By Michael Schulder, CNN
(CNN) - Barbara Arrowsmith spent the first 26 years of her life unable to read a clock.
She spent the first 26 years of her life having to read and reread sentences dozens of times before she had a clue what they meant.
Barbara Arrowsmith had so many severe learning disabilities as a child that she would lay her school books neatly on her bed and cry over them until she had no more tears left. Then she would get to work. Barbara did have an excellent memory. That was her survival tool.
[1:49] "I had a verbatim auditory memory, so I could memorize things that I heard. And I had a photographic visual memory. So I really got by on memory and also on tremendous drive."
But she had physical disabilities that compounded her problems. The left side of young Barbara Arrowsmith’s body didn’t know where it was in space. So she got hurt so often her mother predicted she wouldn't live past the age of five.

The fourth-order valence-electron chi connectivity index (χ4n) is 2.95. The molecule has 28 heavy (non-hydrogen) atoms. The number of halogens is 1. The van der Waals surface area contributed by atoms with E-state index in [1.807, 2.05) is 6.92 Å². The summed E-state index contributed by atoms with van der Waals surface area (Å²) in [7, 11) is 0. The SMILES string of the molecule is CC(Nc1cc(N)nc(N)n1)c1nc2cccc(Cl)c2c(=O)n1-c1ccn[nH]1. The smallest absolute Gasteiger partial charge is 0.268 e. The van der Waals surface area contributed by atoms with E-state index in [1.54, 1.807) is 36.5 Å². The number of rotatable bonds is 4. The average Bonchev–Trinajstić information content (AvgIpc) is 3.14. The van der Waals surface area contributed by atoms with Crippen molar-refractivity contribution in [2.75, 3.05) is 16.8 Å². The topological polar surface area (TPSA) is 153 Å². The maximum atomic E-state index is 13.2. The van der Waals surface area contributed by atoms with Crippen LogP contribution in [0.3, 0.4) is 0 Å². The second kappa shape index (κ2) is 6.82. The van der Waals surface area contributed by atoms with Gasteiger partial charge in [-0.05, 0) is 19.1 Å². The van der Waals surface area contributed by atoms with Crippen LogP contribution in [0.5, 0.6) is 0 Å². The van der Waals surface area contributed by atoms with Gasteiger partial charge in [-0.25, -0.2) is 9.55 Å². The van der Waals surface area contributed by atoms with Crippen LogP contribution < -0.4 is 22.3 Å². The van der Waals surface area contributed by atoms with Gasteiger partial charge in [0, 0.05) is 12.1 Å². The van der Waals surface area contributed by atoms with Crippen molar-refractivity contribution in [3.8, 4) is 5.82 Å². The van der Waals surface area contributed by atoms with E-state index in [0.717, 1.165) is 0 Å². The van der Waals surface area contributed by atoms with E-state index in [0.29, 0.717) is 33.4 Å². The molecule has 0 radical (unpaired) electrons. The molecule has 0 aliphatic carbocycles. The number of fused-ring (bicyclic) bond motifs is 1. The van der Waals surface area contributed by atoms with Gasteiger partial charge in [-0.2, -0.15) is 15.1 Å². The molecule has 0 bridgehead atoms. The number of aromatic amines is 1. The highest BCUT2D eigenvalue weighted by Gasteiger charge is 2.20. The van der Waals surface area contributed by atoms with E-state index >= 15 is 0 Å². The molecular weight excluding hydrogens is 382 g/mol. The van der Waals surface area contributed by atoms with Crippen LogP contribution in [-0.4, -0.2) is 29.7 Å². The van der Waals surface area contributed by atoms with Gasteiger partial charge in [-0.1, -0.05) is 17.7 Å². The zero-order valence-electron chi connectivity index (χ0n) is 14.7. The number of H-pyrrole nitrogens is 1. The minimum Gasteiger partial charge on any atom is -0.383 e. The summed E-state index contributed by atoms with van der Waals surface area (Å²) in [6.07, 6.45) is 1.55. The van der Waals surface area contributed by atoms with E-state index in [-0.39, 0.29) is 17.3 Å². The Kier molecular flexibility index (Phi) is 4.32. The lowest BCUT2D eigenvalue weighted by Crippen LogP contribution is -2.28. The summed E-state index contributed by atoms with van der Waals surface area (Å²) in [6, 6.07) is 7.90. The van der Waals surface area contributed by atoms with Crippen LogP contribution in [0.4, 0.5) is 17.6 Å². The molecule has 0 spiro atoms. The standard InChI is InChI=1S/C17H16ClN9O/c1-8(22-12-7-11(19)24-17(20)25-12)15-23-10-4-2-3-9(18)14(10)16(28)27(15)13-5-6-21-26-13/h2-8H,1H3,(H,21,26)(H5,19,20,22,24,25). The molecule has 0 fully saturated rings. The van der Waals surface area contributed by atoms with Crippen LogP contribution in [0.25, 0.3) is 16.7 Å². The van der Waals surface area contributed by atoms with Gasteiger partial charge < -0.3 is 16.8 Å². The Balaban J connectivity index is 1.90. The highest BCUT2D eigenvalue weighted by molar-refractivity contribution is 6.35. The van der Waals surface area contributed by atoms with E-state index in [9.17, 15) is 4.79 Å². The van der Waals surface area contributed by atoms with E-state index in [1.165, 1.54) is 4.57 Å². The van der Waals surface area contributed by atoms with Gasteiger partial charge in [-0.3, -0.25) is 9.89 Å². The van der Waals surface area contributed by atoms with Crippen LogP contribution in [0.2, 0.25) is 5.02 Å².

[5:57] "The whole left side of my body was - tended to be quite bruised and I would never have any idea where I got those bruises. I have lots of scars on that side of my body as a result of accidents."
Nobody knew how to address Barbara Arrowsmith’s learning and physical challenges. So she fixed herself. She created exercises to change her brain – and now – the brains of the children who have the good fortune to enter the Arrowsmith School in Toronto.
Listen to the amazing journey of Barbara Arrowsmith in her own words. She is “The Woman Who Changed Her Brain.”